Dennis Maher Case Study
When the pants were collected they could have been taken to a lab, and the area that presumed to have blood upon it could have been tested to see if it was in fact blood or another substance. In 1901, Joseph H Kastle developed a presumptive test for detecting blood by using the chemical phenothalin. While in 1903 E. Meyer discovered that blood triggered a reaction between hemoglobin and hydrogen peroxide (lecture). With these two discoveries the Kastle-Meyer Test, the most known presumptive test for blood identification, was created. The Kastle-Meyer test involved the usage of hydrogen peroxide, and the chemical phenothalin. When phenothalin and hydrogen peroxide are mixed with blood and a reduction occurs. This is because the heme group located within a red blood cell breaks down the hydrogen peroxide into water and oxygen The oxygen wants to gain an electron along with hemoglobin within blood and the phenothalin will give or lose an electron (forensic biology). When this occurs the phenothalin becomes phenothalein and a color is produced. This color in this reaction happens to be pink.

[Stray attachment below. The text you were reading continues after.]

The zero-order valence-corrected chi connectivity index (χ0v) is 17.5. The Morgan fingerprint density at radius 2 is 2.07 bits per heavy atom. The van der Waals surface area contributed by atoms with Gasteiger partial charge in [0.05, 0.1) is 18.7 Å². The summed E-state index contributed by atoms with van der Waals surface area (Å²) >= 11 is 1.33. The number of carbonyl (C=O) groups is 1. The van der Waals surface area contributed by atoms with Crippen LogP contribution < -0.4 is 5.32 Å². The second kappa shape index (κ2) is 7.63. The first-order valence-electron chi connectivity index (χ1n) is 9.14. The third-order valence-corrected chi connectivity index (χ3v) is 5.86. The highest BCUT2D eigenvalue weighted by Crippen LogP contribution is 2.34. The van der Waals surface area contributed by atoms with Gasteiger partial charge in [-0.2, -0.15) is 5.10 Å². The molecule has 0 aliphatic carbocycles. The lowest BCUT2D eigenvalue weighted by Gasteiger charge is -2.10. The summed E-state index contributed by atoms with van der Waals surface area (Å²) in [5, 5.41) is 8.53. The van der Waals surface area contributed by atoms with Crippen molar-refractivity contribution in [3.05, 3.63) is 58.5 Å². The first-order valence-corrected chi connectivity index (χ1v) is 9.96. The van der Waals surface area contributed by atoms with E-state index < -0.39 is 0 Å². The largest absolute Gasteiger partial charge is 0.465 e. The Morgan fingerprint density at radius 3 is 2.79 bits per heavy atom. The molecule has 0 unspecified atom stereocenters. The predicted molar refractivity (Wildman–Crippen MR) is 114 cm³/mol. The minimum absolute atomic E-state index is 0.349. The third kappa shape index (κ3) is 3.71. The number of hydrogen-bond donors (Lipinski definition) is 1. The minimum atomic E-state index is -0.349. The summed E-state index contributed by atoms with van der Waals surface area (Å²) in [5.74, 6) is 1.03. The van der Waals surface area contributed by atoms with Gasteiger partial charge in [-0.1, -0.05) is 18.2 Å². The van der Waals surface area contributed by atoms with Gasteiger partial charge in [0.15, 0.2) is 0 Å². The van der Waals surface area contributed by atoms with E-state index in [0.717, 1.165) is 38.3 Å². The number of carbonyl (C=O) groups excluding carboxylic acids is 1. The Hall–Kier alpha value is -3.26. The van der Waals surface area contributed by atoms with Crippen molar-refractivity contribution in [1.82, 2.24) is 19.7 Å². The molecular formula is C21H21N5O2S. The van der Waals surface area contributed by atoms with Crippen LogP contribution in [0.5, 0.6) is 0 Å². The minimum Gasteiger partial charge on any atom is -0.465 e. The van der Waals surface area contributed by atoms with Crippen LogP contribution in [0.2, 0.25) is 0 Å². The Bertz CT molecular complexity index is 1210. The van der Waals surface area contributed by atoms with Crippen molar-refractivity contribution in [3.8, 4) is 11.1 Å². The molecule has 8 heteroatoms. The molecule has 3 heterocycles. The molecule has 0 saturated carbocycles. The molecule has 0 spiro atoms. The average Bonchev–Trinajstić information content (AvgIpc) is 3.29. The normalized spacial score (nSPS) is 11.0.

Another test that determines the presence of blood could be the Takayama Crystal Test. This confirmatory test for the presence of blood was created in the year 1912 by a man named Maseo Takayama (lecture). In this test a chemical called pyridine is used. The reaction of pyridine with hemoglobin produces hemochromagen, also referred to as pyridine ferriprotoporphyin, crystals which are salmon colored. If the stain in the Maher case passed the Kastle-Meyer Test and Takayama Crystal Test it could have gone to further testing to possibly producing results that could have exonerated Dennis Maher from one of the